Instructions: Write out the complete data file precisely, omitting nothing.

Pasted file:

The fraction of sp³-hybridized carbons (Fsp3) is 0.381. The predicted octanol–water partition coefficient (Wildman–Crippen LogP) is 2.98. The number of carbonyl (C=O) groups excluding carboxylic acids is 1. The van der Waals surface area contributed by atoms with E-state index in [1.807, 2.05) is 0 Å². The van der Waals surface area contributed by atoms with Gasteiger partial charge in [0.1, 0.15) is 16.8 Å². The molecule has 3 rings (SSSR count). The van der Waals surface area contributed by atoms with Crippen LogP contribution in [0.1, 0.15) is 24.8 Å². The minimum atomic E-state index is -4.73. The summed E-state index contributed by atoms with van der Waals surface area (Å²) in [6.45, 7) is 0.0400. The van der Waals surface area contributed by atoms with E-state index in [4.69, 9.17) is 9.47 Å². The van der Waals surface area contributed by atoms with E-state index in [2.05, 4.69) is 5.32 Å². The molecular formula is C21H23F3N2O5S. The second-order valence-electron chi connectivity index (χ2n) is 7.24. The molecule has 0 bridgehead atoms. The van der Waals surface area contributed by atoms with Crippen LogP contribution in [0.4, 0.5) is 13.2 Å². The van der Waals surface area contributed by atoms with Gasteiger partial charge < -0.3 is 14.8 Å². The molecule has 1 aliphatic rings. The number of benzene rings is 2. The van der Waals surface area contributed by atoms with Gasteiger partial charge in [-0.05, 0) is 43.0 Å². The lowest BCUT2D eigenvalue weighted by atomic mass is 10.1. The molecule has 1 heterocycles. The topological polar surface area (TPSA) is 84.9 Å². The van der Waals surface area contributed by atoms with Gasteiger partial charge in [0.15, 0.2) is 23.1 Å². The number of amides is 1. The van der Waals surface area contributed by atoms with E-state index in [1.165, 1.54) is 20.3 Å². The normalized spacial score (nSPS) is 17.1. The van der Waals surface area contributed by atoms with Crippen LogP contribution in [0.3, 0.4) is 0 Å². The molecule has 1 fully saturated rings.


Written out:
The fraction of sp³-hybridized carbons (Fsp3) is 0.381. The predicted octanol–water partition coefficient (Wildman–Crippen LogP) is 2.98. The number of carbonyl (C=O) groups excluding carboxylic acids is 1. The van der Waals surface area contributed by atoms with E-state index in [1.807, 2.05) is 0 Å². The van der Waals surface area contributed by atoms with Gasteiger partial charge in [0.1, 0.15) is 16.8 Å². The molecule has 3 rings (SSSR count). The van der Waals surface area contributed by atoms with Crippen LogP contribution in [0.1, 0.15) is 24.8 Å². The minimum atomic E-state index is -4.73. The summed E-state index contributed by atoms with van der Waals surface area (Å²) in [6.45, 7) is 0.0400. The van der Waals surface area contributed by atoms with E-state index in [4.69, 9.17) is 9.47 Å². The van der Waals surface area contributed by atoms with E-state index in [2.05, 4.69) is 5.32 Å². The molecular formula is C21H23F3N2O5S. The second-order valence-electron chi connectivity index (χ2n) is 7.24. The molecule has 0 bridgehead atoms. The van der Waals surface area contributed by atoms with Crippen LogP contribution in [0.4, 0.5) is 13.2 Å². The van der Waals surface area contributed by atoms with Gasteiger partial charge < -0.3 is 14.8 Å². The molecule has 1 aliphatic rings. The number of benzene rings is 2. The van der Waals surface area contributed by atoms with Gasteiger partial charge in [-0.05, 0) is 43.0 Å². The lowest BCUT2D eigenvalue weighted by atomic mass is 10.1. The molecule has 1 heterocycles. The topological polar surface area (TPSA) is 84.9 Å². The van der Waals surface area contributed by atoms with Gasteiger partial charge in [0.15, 0.2) is 23.1 Å². The number of amides is 1. The van der Waals surface area contributed by atoms with E-state index in [1.165, 1.54) is 20.3 Å². The normalized spacial score (nSPS) is 17.1. The van der Waals surface area contributed by atoms with Crippen LogP contribution in [0.3, 0.4) is 0 Å². The molecule has 1 fully saturated rings.